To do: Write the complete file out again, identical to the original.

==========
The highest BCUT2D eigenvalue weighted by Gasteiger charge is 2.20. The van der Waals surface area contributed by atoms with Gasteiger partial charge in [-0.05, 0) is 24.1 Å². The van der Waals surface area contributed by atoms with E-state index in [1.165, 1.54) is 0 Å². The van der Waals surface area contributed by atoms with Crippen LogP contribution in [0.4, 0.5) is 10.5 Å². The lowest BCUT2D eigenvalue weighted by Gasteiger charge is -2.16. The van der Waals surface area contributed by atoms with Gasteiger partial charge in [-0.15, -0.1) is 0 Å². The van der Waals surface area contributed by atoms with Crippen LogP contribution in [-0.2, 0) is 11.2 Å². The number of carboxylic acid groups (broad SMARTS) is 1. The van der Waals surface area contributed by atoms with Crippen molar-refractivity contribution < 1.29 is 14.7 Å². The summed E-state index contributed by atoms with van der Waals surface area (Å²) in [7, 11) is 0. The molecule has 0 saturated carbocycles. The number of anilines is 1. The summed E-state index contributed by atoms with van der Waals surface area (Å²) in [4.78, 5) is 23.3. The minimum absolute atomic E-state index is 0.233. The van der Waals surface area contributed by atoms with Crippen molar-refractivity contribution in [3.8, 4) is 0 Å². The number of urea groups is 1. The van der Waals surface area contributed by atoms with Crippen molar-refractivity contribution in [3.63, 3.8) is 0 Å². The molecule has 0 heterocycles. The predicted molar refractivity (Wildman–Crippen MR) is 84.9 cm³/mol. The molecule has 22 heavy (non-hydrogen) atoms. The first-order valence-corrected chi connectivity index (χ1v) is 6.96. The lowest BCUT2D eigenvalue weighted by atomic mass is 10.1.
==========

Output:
The highest BCUT2D eigenvalue weighted by Gasteiger charge is 2.20. The van der Waals surface area contributed by atoms with Gasteiger partial charge in [-0.05, 0) is 24.1 Å². The van der Waals surface area contributed by atoms with E-state index in [1.165, 1.54) is 0 Å². The van der Waals surface area contributed by atoms with Crippen LogP contribution in [0.4, 0.5) is 10.5 Å². The lowest BCUT2D eigenvalue weighted by Gasteiger charge is -2.16. The van der Waals surface area contributed by atoms with Gasteiger partial charge in [-0.15, -0.1) is 0 Å². The van der Waals surface area contributed by atoms with Crippen LogP contribution in [-0.2, 0) is 11.2 Å². The number of carboxylic acid groups (broad SMARTS) is 1. The van der Waals surface area contributed by atoms with Crippen molar-refractivity contribution < 1.29 is 14.7 Å². The summed E-state index contributed by atoms with van der Waals surface area (Å²) in [7, 11) is 0. The molecule has 0 saturated carbocycles. The number of anilines is 1. The summed E-state index contributed by atoms with van der Waals surface area (Å²) in [4.78, 5) is 23.3. The minimum absolute atomic E-state index is 0.233. The van der Waals surface area contributed by atoms with Crippen molar-refractivity contribution in [3.8, 4) is 0 Å². The number of urea groups is 1. The van der Waals surface area contributed by atoms with Crippen molar-refractivity contribution in [3.63, 3.8) is 0 Å². The molecule has 0 heterocycles. The predicted molar refractivity (Wildman–Crippen MR) is 84.9 cm³/mol. The molecule has 22 heavy (non-hydrogen) atoms. The first-order valence-corrected chi connectivity index (χ1v) is 6.96. The lowest BCUT2D eigenvalue weighted by atomic mass is 10.1.